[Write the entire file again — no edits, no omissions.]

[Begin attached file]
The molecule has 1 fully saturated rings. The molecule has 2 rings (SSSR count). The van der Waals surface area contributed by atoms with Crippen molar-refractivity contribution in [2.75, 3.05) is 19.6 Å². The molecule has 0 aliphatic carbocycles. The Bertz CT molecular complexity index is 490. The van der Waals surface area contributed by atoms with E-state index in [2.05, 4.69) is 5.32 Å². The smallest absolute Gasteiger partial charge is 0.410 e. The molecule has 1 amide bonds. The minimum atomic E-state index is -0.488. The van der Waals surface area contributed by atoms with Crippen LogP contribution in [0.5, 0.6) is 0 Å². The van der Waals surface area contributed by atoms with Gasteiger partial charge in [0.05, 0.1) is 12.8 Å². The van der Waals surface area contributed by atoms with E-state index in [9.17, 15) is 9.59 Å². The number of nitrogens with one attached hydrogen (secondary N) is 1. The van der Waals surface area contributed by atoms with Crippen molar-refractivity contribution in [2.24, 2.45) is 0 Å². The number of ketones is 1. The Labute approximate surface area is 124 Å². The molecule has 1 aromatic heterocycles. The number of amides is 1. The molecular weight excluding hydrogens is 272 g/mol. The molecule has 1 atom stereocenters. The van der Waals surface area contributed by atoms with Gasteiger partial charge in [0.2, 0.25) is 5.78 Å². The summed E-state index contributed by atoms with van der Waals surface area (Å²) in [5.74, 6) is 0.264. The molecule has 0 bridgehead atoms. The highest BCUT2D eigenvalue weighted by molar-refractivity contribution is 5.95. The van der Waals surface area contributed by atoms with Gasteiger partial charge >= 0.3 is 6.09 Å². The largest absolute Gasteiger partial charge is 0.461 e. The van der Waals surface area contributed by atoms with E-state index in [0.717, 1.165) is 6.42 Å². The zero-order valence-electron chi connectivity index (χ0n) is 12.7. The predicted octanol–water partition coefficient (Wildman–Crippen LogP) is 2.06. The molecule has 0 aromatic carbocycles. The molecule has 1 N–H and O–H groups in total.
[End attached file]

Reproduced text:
The molecule has 1 fully saturated rings. The molecule has 2 rings (SSSR count). The van der Waals surface area contributed by atoms with Crippen molar-refractivity contribution in [2.75, 3.05) is 19.6 Å². The molecule has 0 aliphatic carbocycles. The Bertz CT molecular complexity index is 490. The van der Waals surface area contributed by atoms with E-state index in [2.05, 4.69) is 5.32 Å². The smallest absolute Gasteiger partial charge is 0.410 e. The molecule has 1 amide bonds. The minimum atomic E-state index is -0.488. The van der Waals surface area contributed by atoms with Crippen LogP contribution in [0.5, 0.6) is 0 Å². The van der Waals surface area contributed by atoms with Gasteiger partial charge in [0.05, 0.1) is 12.8 Å². The van der Waals surface area contributed by atoms with E-state index in [9.17, 15) is 9.59 Å². The number of nitrogens with one attached hydrogen (secondary N) is 1. The van der Waals surface area contributed by atoms with Crippen molar-refractivity contribution in [2.24, 2.45) is 0 Å². The number of ketones is 1. The Labute approximate surface area is 124 Å². The molecule has 1 aromatic heterocycles. The number of amides is 1. The molecular weight excluding hydrogens is 272 g/mol. The molecule has 1 atom stereocenters. The van der Waals surface area contributed by atoms with Gasteiger partial charge in [0.2, 0.25) is 5.78 Å². The summed E-state index contributed by atoms with van der Waals surface area (Å²) in [5.74, 6) is 0.264. The molecule has 0 bridgehead atoms. The highest BCUT2D eigenvalue weighted by molar-refractivity contribution is 5.95. The van der Waals surface area contributed by atoms with Gasteiger partial charge >= 0.3 is 6.09 Å². The largest absolute Gasteiger partial charge is 0.461 e. The van der Waals surface area contributed by atoms with E-state index in [0.717, 1.165) is 6.42 Å². The zero-order valence-electron chi connectivity index (χ0n) is 12.7. The predicted octanol–water partition coefficient (Wildman–Crippen LogP) is 2.06. The molecule has 0 aromatic carbocycles. The molecule has 1 N–H and O–H groups in total.